Nocturnal Times: Yeah, I think it’s awesome that you’re bringing awareness to this through your music. So I want to circle back to your music a little bit and talk about some of your music influences. Who are some of those artists that you look up to and may have influenced your sound?

Elohim: Well, I grew up playing classical piano and seeing that that was my whole childhood, that had to have influenced me in some way because it was my whole life. But you know, I remember when somebody showed me Radiohead and I was like ‘wow, these sounds are incredible’ and then somebody showed me Animal Collective and I was like ‘wow, these sounds are also incredible’. And I think it was always my dream to make music that had interesting sounds, but had a melody and lyrical content that anybody could follow and it’s not too weird and it’s digestible and comforting and comfortable to listen to and not too avant-garde, but still have some of those interesting sounds that I love. So yeah, there’s just a lot of electronic music that I hear that is really inspiring, but I also love alternative music and pop music. I even like country music lately. 

Nocturnal Times: So how do you think your music has grown over the past few years and how do you think you’ve developed as an artist?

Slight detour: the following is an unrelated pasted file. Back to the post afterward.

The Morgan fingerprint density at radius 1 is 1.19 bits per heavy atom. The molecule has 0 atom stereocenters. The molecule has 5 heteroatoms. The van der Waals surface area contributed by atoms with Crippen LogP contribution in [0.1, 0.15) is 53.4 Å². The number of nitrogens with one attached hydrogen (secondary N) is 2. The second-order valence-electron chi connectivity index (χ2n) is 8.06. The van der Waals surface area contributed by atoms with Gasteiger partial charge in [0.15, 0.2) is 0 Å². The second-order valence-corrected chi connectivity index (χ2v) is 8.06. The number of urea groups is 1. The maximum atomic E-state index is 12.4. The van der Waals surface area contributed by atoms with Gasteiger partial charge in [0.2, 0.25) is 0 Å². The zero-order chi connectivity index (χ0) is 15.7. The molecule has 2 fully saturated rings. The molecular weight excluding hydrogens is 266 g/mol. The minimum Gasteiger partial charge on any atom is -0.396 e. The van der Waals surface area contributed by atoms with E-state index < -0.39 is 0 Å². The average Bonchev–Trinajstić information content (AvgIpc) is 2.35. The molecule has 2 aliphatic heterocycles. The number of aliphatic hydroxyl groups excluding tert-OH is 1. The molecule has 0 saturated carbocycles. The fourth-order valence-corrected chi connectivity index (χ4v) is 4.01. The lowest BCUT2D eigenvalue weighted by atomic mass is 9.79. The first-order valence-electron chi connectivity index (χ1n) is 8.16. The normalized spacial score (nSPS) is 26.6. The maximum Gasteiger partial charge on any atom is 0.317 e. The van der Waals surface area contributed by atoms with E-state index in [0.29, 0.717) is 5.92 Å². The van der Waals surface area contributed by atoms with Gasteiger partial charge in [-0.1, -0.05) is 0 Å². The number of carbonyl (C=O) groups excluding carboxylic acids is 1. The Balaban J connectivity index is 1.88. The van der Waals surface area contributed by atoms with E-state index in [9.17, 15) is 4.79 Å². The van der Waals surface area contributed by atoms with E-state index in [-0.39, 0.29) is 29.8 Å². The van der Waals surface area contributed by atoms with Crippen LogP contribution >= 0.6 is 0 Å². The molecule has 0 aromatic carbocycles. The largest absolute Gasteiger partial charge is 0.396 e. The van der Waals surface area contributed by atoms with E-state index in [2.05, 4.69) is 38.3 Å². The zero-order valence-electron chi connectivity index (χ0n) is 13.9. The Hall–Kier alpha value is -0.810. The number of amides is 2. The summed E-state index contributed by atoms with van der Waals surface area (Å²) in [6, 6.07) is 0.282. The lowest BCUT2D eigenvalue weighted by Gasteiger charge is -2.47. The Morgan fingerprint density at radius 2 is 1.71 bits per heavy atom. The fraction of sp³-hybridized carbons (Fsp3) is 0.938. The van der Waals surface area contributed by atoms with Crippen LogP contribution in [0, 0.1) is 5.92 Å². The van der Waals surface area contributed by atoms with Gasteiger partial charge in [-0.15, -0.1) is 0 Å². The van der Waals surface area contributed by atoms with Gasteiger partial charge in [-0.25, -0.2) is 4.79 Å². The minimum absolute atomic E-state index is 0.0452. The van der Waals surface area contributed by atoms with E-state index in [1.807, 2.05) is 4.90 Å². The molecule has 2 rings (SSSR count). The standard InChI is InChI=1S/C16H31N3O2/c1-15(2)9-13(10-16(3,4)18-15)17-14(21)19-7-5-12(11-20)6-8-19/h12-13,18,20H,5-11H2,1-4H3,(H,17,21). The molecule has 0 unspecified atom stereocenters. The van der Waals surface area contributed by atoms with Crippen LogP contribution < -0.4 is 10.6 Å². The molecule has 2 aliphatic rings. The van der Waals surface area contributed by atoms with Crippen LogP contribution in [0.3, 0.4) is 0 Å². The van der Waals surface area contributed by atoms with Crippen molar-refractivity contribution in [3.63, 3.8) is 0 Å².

Elohim: Gosh, it’s always growing and changing. That’s the coolest thing about music is that it’s just infinite. You can never know everything and you can always make something new. My mind is always blown every time I go to the studio I’m like ‘there’s no way I’ll make a song I like today’. And then I make my new favorite song. I did that last week and it always blows my mind because you go in with nothing and you just create out of thin air. You can make anything you want. That’s my favorite thing and I love having freedom with creating and it’s why my music is ever-evolving. 

And I only want to ever be around people that support that and so it’s always changing. I never want to be in a box and if I want to go in and scream on a song, I’m going to go do that. So it’s always changing. I think also when I first started playing a lot of live shows, that created a big difference too. Because the feeling of performing a song live is totally different than creating a song, so playing a lot of festivals and touring a lot really brought an excitement to the writing process because there was a place where I knew the song was going to go and so that made it really exciting. And thinking about what’s going to be really exciting to play, so it’s always changing, always evolving. Music is crazy.